Anticipation and Unknown Outcomes: A Pickleball Story

Unless you’ve been buried in a steel barrel at the bottom of Lake Mead, you have heard of pickleball. It’s become the sport of choice for a certain set. Mark Albert, Senior Recreation Leader with the Parks and Recreation Department of Orangetown, says that, in addition to pickleball, which is by far the largest and the fastest growing sport the town offers for adults, there are an abundant array of outdoor sports for children and adults all available at an extremely low cost.

I wanted to try pickleball but never received a mailing. We used to get a brochure with the season’s programs, but we haven’t gotten one and we won’t because, according to Albert, several years ago some town departments were instructed to digitize public documents to, as they said, “make them more accessible to the public.” I question the effectiveness of this change as people with limited access to the internet are left out completely, but these are the facts. The brochure is on the homepage at and the town posts on its social media. There is an online registration system in place too though I know you can drop by the office at Veterans Memorial Park and pay for a course that way as well.

Some tennis folks say there are few more insidious infestations than pickleball. Think lanternfly. To them it’s an invasive sport which covers the tennis courts of Orangetown like porcelain vine. Albert says the plan is to convert ALL the tennis courts at Veterans Memorial Park to pickleball courts by early fall. I signed up and started this summer. Nearsighted in one eye and farsighted in the other, I was told by an optometrist long ago that I would be no good at “ball sports” so, uh, you know, GAME ON! I may be no good, but I am a fierce competitor, which makes me a team liability.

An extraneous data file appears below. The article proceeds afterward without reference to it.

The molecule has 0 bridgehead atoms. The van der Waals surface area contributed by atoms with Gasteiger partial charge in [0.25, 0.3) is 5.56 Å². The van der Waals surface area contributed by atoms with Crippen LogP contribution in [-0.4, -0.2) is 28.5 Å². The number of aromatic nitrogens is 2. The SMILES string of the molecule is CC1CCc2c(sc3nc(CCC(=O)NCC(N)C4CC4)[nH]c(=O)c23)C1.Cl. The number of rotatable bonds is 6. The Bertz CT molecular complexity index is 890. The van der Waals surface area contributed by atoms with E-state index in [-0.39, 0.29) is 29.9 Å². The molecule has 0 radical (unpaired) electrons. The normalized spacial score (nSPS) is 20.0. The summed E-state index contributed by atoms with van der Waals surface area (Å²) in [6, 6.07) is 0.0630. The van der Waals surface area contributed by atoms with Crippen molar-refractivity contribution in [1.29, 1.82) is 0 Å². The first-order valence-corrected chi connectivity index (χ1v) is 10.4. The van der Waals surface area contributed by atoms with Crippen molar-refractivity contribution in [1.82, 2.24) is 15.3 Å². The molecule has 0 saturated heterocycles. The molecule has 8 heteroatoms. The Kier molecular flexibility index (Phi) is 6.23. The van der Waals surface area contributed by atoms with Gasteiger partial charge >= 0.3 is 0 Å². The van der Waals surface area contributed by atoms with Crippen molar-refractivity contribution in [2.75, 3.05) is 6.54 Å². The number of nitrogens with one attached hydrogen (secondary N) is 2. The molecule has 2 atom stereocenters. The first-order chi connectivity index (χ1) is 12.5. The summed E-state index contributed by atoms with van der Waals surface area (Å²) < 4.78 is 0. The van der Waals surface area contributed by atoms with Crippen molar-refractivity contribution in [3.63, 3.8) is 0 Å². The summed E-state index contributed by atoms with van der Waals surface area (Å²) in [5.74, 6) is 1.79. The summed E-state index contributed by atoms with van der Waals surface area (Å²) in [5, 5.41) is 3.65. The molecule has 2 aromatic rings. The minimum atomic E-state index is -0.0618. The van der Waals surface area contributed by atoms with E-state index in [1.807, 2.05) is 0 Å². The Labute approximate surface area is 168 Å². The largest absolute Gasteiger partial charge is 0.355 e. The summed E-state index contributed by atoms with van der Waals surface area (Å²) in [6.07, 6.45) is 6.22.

With Bob Hudson as our instructor, I attended two sessions of beginner pickleball. The twak of that ball is addictive. Pickleball has weird terms and I still don’t get the scoring. Picklers are a bit raucous, older often and some of us are just a little overweight. The game is played with a largish ping pong-like paddle, a wiffle ball-type ball, shorter net and a smaller live area of play. There are two teams with two players on each team usually, though I know it can be played as singles. A team, or an individual player if playing singles, needs to score 11 points to win and each match is fairly quick.

During my two sessions (each session is six lessons one time per week and the cost is about $40), I learned how to serve and the best way to move on the court. I also discovered that when the instructor is elsewhere, everybody else will tell you what to do - “Move up! Move back! Get behind the line! Stay out of the kitchen!” Yes, there is an area called “the kitchen.” Hey, the game is called pickleball. Obviously, the name of these things was decided by a jolly group of day-drinking drunks. In any event, you can’t be in the kitchen at the start but then you gotta run up and be ready for what comes your way. Which, in my case, is coming my way then speedily past me, eventually rolling into the fence.

Be aware that your novice teammates are ecstatically positive and exuberantly enthusiastic about every shot you miss as in “GOOD TRY!” It’s a little like being a five-year-old playing T-ball in that way. It’s fun, sign up with the town for lessons or drop by the court to get involved.